The latest TV show Once Upon A Time premiered on ABC TV this Sunday. Just as Housewives the setting for the show is placed in a small town dominated by soap opera style character entangled in endless intrigue. Yet, the new show presents no signs of a humorous approach on anything.
The action takes place in two dimensions. On one hand there is Storybrooke, a town in Maine where several fairy tale characters live a common life, completely unaware of their dual existence. On the other hand however, there is the make believe world, a realm that interferes with the “real” life segregating the main story and tossing the characters back to fighting monsters and evil queens. The only people on that something is not quite all right with the real world are Jennifer Morrison’s character who is trying to figure out the connections between the two worlds and her own place in the story at the same time, and Henry (Jared Gilmore). Henry is a little boy who claims to be Morrison’s birth son and the only one to have actually made the connection between the two worlds after reading a fairy tale book.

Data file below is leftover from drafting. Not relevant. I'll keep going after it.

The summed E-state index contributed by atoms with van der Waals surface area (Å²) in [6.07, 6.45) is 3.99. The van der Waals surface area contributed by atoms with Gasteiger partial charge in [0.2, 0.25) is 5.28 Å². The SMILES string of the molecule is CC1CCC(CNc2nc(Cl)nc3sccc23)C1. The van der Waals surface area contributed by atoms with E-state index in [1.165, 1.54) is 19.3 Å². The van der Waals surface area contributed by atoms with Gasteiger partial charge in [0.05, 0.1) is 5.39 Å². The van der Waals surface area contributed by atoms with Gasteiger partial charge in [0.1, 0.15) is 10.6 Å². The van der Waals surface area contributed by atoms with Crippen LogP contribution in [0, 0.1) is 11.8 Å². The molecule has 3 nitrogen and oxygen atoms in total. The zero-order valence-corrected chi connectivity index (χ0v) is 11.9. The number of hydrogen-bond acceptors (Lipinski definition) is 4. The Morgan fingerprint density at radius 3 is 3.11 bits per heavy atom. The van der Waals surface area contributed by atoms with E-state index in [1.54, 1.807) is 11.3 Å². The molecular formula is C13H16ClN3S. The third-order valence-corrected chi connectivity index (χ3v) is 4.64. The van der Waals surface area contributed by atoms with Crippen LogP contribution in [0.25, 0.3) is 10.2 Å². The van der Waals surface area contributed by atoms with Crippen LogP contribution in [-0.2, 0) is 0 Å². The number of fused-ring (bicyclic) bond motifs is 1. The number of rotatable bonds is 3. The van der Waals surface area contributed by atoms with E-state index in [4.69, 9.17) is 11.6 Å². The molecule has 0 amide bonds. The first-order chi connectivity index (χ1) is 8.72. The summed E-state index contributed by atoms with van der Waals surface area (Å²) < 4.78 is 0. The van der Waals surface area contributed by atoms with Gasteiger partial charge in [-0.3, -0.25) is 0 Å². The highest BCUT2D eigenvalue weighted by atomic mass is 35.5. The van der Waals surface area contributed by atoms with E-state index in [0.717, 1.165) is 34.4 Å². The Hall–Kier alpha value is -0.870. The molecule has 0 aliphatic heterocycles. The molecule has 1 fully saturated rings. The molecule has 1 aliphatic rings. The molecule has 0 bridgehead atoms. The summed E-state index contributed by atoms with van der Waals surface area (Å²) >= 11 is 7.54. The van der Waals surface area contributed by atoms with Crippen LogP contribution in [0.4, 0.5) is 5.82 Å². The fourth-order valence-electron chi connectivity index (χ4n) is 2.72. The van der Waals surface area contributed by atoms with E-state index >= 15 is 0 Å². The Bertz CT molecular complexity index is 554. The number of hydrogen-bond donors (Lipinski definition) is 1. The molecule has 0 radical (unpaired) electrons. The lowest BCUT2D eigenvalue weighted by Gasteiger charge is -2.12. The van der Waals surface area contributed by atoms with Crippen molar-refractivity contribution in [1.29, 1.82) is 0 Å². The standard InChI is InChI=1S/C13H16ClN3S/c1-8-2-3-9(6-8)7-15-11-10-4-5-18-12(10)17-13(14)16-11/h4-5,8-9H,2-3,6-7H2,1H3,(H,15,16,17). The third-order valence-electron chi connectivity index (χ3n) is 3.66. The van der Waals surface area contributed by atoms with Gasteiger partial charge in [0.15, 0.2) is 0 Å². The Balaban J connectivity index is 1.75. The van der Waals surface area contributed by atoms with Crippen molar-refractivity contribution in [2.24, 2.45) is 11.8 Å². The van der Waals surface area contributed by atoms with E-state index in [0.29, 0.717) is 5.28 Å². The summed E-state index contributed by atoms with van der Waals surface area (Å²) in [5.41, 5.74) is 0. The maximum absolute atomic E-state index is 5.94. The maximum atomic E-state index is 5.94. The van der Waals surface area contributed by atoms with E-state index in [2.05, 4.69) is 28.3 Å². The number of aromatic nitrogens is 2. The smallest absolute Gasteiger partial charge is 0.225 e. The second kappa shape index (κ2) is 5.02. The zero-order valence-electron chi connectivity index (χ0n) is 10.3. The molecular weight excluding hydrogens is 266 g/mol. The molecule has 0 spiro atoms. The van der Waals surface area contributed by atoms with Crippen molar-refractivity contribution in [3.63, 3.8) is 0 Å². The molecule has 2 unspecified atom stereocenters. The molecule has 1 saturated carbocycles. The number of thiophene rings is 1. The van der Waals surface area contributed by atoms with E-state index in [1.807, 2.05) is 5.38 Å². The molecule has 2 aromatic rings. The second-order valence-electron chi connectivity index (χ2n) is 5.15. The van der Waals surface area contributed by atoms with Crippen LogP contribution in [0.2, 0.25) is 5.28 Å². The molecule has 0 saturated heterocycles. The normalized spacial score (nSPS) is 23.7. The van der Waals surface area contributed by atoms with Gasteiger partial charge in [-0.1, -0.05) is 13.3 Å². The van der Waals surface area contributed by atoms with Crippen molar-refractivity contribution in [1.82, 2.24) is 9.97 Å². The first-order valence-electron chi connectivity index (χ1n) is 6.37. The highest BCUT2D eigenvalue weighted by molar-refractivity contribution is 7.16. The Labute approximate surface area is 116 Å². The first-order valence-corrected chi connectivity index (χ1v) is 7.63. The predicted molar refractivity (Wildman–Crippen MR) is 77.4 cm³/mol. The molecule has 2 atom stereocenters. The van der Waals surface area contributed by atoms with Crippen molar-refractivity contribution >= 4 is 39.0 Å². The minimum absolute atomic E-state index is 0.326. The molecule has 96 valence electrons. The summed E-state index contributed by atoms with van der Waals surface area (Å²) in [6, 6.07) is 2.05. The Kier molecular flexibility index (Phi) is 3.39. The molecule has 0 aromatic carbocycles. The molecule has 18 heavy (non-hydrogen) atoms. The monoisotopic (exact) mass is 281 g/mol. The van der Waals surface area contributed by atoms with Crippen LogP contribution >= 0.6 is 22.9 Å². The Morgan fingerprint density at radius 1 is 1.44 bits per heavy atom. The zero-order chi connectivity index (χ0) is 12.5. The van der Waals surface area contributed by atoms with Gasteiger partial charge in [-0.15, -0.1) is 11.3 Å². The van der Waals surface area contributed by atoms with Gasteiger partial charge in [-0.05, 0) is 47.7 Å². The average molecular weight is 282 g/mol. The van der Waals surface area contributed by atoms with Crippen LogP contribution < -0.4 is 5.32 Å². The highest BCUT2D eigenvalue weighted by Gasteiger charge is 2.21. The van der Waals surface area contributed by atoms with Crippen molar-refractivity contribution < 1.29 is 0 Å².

In Storybrooke the time stands still, as such making all the fairy tale character live exclusively in the present and remember nothing about their part in the other land. Henry is the only one who can see clearly the direct connection between the witch behavior of the town mayor and her former real witch persona in the other realm.
At first glance the show creates the expectation for a good will prevail tone suitable for a fairy tale story, yet on a closer view, Once Upon A Time is as gloomy as it gets. Yet, the producers might find themselves in a pickle since fairy tale fans might find the show too dark whilst dark fantasy fans might considers it too light.
The show’s approach for the old Grimm brothers’ stories lengthens the outcome. Where by reading one of the fairy tale people get to experience the end with only a few turns of a page, the show takes its time with developing the route that leads to the punishment of the villains.